We shall use for convenience the following notations in the whole paper. The cumulative distribution function (CDF, as we mentioned above) of a distribution will be denoted by an uppercase letter, the overlined letter will be used for the complementary cumulative distribution function (CCDF), the corresponding lowercase letter is preserved for the probability density function (PDF), and finaly the letter Q indexed by the CDF’s letter will mean the quantile function (QF). For example, if $F\left(t\right)$ is the CDF, then $\overline{F}\left(t\right)$, $f\left(t\right)$, and ${Q_{F}}\left(t\right)$ are the corresponding CCDF, PDF, and QF, respectively. Also, we shall use the Greek letter ξ for random variables, and we shall mark it by the corresponding CDF letter in the subscript, i.e. ${\xi _{F}}$ means a random variable the CDF of which is $F\left(t\right)$.
The standard Kies distribution is defined on the domain $\left(0,1\right)$ by its CDF
for some positive parameters b and k. Inverting CDF (1) we can derive the quantile function for $t\in \left(0,1\right)$:
Differentiating equation (1) we obtain the probability density function
The following proposition describes the shape of PDF (3).
(2)
\[ {Q_{H}}\left(t\right)=\frac{{\left(\ln \left(1t\right)\right)^{\frac{1}{b}}}}{{k^{\frac{1}{b}}}+{\left(\ln \left(1t\right)\right)^{\frac{1}{b}}}}.\](3)
\[ h\left(t\right)=bk{e^{k{\left(\frac{t}{1t}\right)^{b}}}}\frac{{t^{b1}}}{{\left(1t\right)^{b+1}}}.\]Proposition 2.1.
The value of the PDF at the right end of the distribution domain is zero, $h\left(1\right)=0$. Let the function $\alpha \left(t\right)$ for $t\in \left(0,1\right)$ be defined as
The following statements for PDF (3) w.r.t. the position of the power b w.r.t. 1 hold.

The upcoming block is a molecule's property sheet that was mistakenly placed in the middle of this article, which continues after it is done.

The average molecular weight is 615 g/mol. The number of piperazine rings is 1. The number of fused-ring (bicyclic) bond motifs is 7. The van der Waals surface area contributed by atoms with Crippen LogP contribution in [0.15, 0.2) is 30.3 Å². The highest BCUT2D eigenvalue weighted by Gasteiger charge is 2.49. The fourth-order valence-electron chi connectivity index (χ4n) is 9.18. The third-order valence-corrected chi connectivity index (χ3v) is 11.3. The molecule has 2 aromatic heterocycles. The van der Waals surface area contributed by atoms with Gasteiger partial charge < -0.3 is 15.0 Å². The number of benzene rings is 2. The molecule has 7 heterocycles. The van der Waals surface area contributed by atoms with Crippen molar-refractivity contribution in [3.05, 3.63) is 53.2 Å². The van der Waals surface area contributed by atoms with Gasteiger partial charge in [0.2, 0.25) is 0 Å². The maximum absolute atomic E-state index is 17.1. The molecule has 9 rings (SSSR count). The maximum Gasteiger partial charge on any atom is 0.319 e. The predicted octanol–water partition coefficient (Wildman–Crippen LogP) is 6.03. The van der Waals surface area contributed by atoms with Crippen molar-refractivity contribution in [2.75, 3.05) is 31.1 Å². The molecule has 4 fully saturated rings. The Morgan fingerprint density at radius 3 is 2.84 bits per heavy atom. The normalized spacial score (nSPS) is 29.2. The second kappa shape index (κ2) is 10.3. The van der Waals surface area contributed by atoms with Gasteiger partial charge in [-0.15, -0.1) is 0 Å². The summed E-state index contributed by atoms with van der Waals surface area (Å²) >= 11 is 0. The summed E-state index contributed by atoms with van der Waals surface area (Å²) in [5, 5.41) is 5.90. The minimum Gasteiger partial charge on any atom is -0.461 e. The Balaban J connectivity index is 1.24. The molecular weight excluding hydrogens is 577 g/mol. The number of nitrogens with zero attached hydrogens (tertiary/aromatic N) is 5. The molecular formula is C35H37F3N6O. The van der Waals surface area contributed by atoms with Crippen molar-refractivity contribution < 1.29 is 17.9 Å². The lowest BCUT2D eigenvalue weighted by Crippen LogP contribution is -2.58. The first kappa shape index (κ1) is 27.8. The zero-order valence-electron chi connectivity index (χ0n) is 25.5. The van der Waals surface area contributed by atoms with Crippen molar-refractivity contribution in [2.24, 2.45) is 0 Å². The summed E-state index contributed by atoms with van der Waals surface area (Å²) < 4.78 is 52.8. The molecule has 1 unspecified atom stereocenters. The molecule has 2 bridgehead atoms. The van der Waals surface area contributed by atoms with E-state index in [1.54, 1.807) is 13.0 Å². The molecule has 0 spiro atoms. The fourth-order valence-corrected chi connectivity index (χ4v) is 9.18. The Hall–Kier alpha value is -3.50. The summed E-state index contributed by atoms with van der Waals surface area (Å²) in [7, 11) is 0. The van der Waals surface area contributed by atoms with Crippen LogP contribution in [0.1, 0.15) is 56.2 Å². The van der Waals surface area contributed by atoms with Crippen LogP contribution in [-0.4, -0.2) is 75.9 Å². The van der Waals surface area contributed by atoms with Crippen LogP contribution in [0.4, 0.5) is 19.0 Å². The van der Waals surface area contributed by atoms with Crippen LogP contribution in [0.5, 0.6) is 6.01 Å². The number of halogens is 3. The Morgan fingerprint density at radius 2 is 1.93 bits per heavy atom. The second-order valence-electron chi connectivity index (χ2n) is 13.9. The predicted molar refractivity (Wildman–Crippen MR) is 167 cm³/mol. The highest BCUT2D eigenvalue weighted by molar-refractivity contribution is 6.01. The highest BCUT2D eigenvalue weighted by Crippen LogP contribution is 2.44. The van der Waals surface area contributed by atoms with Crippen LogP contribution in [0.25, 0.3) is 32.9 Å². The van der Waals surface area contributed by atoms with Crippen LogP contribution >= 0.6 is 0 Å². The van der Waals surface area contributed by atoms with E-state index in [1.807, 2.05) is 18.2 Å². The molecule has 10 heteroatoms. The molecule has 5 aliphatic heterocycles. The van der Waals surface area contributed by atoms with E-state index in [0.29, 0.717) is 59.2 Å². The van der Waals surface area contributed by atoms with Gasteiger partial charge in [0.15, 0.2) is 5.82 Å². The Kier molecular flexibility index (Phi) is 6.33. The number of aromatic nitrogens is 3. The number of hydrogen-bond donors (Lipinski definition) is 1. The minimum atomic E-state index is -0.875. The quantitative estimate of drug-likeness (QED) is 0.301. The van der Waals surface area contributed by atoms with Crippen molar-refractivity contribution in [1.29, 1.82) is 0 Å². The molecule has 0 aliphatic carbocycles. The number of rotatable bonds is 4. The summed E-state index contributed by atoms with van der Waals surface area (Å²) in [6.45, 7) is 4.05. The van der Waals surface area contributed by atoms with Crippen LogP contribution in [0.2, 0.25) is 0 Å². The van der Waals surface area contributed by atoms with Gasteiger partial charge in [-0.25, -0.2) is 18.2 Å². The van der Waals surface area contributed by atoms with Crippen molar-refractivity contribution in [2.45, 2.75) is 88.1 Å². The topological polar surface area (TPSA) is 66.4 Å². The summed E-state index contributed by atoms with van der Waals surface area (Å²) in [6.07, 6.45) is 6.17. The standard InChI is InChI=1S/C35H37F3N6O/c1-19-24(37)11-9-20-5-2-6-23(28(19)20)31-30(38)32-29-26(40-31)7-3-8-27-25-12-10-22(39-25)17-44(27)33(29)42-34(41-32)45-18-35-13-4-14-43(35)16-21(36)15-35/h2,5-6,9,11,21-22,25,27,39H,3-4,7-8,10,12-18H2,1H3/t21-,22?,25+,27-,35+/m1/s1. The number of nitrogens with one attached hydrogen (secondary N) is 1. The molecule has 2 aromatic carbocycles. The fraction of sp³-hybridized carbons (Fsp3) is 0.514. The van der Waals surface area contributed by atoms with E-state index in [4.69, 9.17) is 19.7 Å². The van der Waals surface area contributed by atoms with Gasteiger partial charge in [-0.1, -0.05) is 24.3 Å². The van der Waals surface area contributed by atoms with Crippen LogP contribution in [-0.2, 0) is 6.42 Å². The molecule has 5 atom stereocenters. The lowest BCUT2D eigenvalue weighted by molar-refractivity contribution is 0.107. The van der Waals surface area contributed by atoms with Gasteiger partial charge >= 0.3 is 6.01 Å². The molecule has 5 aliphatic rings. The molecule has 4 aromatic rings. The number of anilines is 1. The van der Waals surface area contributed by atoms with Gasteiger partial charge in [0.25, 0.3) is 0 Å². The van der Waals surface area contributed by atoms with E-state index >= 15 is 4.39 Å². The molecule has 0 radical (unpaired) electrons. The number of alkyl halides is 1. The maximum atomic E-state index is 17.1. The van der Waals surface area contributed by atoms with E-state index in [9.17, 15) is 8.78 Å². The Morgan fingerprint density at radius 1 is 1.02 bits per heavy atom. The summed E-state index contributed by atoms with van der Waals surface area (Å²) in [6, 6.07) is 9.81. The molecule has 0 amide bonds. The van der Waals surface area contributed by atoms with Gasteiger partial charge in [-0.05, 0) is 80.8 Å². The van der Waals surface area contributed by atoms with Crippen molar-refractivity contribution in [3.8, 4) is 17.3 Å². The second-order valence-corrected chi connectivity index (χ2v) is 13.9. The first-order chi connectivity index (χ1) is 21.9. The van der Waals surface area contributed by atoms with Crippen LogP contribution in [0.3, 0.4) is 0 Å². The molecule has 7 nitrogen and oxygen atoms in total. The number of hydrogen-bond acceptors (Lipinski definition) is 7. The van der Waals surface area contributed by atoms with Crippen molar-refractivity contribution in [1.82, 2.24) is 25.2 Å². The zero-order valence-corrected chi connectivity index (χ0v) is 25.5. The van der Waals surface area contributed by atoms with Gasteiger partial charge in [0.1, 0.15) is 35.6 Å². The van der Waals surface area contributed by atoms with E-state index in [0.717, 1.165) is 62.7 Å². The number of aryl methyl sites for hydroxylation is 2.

1. If $b>1$, then PDF (3) is zero in the left domain’s endpoint, $h\left(0\right)=0$. Function (4) has a unique root for $t\in \left(0,1\right)$, we denote it by ${t_{2}}$. The PDF increases for $t\in \left(0,{t_{2}}\right)$ having a maximum for $t={t_{2}}$ and decreases for $t\in \left({t_{2}},1\right)$.

2. If $b=1$, then the left limit of the PDF is $h\left(0\right)=k$. If $k\ge 2$, then the PDF is a function decreasing from k to 0. Otherwise, if $k<2$, then we introduce the value ${t_{2}}=1\frac{k}{2}$; note that ${t_{2}}\in \left(0,1\right)$. The PDF starts from the value k for $t=0$, increases to a maximum for $t={t_{2}}$, and decreases to zero.

3. If $b<1$, then $h\left(0\right)=\infty $. The derivative of function (4) is Let $\overline{t}$ be defined as $\overline{t}:=\frac{1b}{2}$. The PDF is a decreasing function when ${\alpha ^{\prime }}\left(\overline{t}\right)\ge 0$.Suppose that ${\alpha ^{\prime }}\left(\overline{t}\right)<0$. In this case derivative (5) has two roots in the interval $\left(0,1\right)$; we denote them by ${\overline{t}_{1}}$ and ${\overline{t}_{2}}$. If $\alpha \left({\overline{t}_{2}}\right)\ge 0$, then the PDF decreases in the whole distribution domain. Otherwise, if $\alpha \left({\overline{t}_{2}}\right)<0$, then function (4) has two roots in the interval $\left(0,1\right)$, too; we notate them by ${t_{1}}$ and ${t_{2}}$. The PDF starts from infinity, decreases in the interval $\left(0,{t_{1}}\right)$ having a local minimum for $t={t_{1}}$, increases for $t\in \left({t_{1}},{t_{2}}\right)$ having a local maximum for $t={t_{2}}$, and decreases to zero for $t\in \left({t_{2}},1\right)$.